Williams, Arizona city guide: What to do in the gateway to the Grand Canyon

Howdy, partner: Williams has plenty of Wild West history  (Getty Images)
Howdy, partner: Williams has plenty of Wild West history (Getty Images)

Williams has a lot to thank the railroad for. Its resurgence from ghost town to the “Gateway to the Grand Canyon” harks back to the 1989 re-opening of the Grand Canyon Railway. This thriving heritage railroad, which first opened in 1901 and then closed to passengers in 1968 due to the emergence of the motor vehicle, has been continually transporting tourists to and from the South Rim ever since its second coming.

Despite its locomotive anchor, Williams remains a hub for automotive enthusiasts as a certain highway runs through its heart: Route 66. Drive through on a warm summer’s evening where al fresco dining is backed by live music and that tangy smell of smoked brisket fills the air, while the city’s iconic neon signs are at their most luminous. The youngest of your party may already recognise Williams, as this place even inspired the town of Radiator Springs from the animated movie Cars. Buckle up.

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Take the Grand Canyon Railway

You’ll do well to leave the car in town in favour of a more sustainable, slow roll north towards the Grand Canyon. Not before the 9am Wild West show though: a slapstick sketch beside the railway tracks featuring comical cowboys and their silly quips. On the immersive 130-mile round trip you’ll follow in the footsteps of early Grand Canyon explorers and traverse the lush countryside, where antelope and prairie dogs roam freely, as musicians serenade carriages and Wild West town marshals meet and greet passengers en route. You’ll have around three hours to explore the famous Grand Canyon Village on the South Rim before heading back to your streamliner-style coach for the return leg, where conniving cowboys later stop the train in search of gold. Hide your dollar bills. thetrain.com

The Grand Canyon Railway has been added to the US National Register of Historic Places (Getty Images)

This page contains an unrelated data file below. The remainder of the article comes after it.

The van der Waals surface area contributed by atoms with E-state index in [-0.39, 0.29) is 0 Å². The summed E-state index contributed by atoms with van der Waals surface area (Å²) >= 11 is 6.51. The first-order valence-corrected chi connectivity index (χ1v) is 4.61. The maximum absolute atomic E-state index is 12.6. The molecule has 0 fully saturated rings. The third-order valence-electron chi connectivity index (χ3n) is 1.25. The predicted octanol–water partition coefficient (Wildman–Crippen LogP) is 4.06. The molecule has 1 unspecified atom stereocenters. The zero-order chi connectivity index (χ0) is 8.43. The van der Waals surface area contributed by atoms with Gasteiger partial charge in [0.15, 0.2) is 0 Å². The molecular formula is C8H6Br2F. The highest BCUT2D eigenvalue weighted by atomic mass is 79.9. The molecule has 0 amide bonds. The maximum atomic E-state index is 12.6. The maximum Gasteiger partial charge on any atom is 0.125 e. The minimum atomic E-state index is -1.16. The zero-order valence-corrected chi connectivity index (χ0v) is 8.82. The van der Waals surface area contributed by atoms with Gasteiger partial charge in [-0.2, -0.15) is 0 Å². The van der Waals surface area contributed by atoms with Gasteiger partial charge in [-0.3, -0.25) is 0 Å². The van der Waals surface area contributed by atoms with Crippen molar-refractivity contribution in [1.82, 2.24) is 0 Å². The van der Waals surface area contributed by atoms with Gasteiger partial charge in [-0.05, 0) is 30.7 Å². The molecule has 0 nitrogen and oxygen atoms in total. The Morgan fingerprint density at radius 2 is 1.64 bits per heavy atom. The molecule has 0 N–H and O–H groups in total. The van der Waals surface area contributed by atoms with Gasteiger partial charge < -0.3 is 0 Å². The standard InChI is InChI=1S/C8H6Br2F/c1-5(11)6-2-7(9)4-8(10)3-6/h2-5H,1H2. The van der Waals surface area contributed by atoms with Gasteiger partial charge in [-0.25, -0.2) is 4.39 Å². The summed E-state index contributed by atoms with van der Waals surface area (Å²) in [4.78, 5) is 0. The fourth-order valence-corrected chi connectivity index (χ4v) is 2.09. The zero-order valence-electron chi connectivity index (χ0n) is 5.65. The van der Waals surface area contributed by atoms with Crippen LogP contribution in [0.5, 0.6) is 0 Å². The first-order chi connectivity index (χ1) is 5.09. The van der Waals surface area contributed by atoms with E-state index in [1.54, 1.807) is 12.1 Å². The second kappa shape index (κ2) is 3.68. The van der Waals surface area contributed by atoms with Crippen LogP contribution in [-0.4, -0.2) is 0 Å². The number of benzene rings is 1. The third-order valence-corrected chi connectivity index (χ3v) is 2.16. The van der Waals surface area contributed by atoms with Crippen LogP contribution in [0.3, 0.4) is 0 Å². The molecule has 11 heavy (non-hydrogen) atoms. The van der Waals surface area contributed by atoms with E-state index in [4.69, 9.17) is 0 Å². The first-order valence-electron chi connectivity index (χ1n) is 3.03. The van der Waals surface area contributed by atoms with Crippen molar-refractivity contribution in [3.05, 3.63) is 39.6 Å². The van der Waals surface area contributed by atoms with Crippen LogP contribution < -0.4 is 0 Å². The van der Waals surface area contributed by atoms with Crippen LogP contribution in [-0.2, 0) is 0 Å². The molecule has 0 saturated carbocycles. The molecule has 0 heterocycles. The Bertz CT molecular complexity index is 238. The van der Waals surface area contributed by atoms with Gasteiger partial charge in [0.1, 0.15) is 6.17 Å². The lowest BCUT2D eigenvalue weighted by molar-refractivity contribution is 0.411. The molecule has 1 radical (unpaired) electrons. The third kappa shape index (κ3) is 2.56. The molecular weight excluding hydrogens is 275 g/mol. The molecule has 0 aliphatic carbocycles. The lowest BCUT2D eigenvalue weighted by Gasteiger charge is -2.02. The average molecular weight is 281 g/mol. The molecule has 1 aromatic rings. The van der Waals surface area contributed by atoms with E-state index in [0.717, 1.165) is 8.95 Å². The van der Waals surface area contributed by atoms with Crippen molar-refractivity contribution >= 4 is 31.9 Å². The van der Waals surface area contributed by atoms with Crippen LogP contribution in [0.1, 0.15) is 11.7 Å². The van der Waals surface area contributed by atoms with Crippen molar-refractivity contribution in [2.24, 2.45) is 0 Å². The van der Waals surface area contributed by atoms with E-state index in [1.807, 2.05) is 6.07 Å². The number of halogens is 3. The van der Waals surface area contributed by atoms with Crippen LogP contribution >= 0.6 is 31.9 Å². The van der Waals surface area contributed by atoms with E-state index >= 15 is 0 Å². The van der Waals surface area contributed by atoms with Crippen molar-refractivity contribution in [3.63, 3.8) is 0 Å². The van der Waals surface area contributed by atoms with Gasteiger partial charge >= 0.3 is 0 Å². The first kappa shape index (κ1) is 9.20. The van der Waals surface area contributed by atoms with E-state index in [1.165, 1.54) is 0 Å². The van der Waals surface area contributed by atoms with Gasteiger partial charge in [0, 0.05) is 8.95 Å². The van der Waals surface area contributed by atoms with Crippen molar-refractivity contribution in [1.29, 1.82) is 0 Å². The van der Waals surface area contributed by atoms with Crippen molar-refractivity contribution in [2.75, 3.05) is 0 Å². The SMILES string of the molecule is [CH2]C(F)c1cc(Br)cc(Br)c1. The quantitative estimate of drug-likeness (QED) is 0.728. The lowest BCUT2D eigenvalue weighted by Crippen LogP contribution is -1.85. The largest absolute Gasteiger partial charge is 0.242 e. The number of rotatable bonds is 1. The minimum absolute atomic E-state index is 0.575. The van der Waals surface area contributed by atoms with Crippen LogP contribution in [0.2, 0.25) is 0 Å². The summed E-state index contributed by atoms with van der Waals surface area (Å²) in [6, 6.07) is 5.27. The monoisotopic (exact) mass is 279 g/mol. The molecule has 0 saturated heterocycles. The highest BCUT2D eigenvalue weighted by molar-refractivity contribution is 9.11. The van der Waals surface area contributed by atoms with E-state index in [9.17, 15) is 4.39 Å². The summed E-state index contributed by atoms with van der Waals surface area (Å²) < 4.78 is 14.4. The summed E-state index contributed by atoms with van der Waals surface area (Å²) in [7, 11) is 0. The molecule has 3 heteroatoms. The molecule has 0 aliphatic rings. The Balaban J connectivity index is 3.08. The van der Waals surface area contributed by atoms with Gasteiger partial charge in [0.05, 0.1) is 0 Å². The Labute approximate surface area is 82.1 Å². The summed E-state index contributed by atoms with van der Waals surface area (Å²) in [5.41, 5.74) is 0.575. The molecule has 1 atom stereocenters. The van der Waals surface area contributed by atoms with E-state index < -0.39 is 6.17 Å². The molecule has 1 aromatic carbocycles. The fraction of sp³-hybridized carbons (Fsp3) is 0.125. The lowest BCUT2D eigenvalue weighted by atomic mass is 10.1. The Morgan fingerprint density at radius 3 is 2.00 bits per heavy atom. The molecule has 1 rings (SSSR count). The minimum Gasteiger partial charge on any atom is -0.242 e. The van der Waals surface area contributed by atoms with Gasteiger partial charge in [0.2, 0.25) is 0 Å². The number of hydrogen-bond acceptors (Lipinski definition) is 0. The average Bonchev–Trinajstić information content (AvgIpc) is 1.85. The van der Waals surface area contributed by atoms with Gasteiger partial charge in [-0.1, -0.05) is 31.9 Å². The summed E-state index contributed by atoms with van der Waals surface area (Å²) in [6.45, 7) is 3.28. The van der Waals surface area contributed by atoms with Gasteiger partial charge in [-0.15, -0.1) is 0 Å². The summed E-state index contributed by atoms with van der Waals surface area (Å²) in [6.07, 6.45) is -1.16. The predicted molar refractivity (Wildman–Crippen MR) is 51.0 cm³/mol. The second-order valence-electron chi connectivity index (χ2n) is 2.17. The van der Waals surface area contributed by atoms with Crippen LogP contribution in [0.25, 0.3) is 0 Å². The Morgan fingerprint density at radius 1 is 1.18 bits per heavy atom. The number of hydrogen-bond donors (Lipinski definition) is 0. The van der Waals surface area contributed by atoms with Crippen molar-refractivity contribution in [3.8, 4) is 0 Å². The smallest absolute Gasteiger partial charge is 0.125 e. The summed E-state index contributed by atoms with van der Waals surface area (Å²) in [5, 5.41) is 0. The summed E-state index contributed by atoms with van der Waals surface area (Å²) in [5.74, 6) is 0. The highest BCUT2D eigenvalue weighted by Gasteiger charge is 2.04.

The Grand Canyon Railway has been added to the US National Register of Historic Places (Getty Images)

Spot bears and wolves from your car

Arizona’s vast wildlife spans black bears and bison to bighorn sheep and bobcats – but you’re unlikely to spot them in the wilderness. At Bearizona, a drive-thru wildlife park and zoo, you’re guaranteed to see all of the above and more. Those curious bears can be seen peering through car windows and splashing about in rock pools. Most animals at Bearizona are North American natives – no elephants here – and more than 50 per cent are rescues deemed unable to survive in the wild, so you’ll be directly supporting conservation efforts.

Visit Pete’s Route 66 Gas Station Museum

It’s all about America’s most famous highway at this museum and gift shop (Getty Images)
It’s all about America’s most famous highway at this museum and gift shop (Getty Images)

Housed in a retro gas station, this museum celebrating US automotive history is a real nostalgia treasure trove. Old signs, trinkets and tins adorn the walls and shelves of this tiny emporium that also doubles up as a gift shop. Original gas pumps and vintage cars sit proudly outside.

Hike to Keyhole Sink

If all that driving has you yearning for a leg-stretcher, this brisk 30-minute there-and-back hike is worth stopping for. Keyhole Sink is a pretty box canyon with a seasonal waterfall, where its prehistoric residents, the Cohohina people, would conduct religious ceremonies. It’s thought that hunters would corner prey in the natural canyon; petroglyphs inscribed in the basalt rock date back some 1,000 years, depicting their traditions as well as the animals they hunted.

Cruise down Route 66 in a vintage car

Another cool pitstop is the Cars of the Mother Road, an Aladdin’s cave of a gift shop and vintage car hub. Many of its motors – some dating back to the 1920s – are available for guided tours of the Mother Road itself, while real life-size vehicles modelled on the animated movie Cars are usually here, too.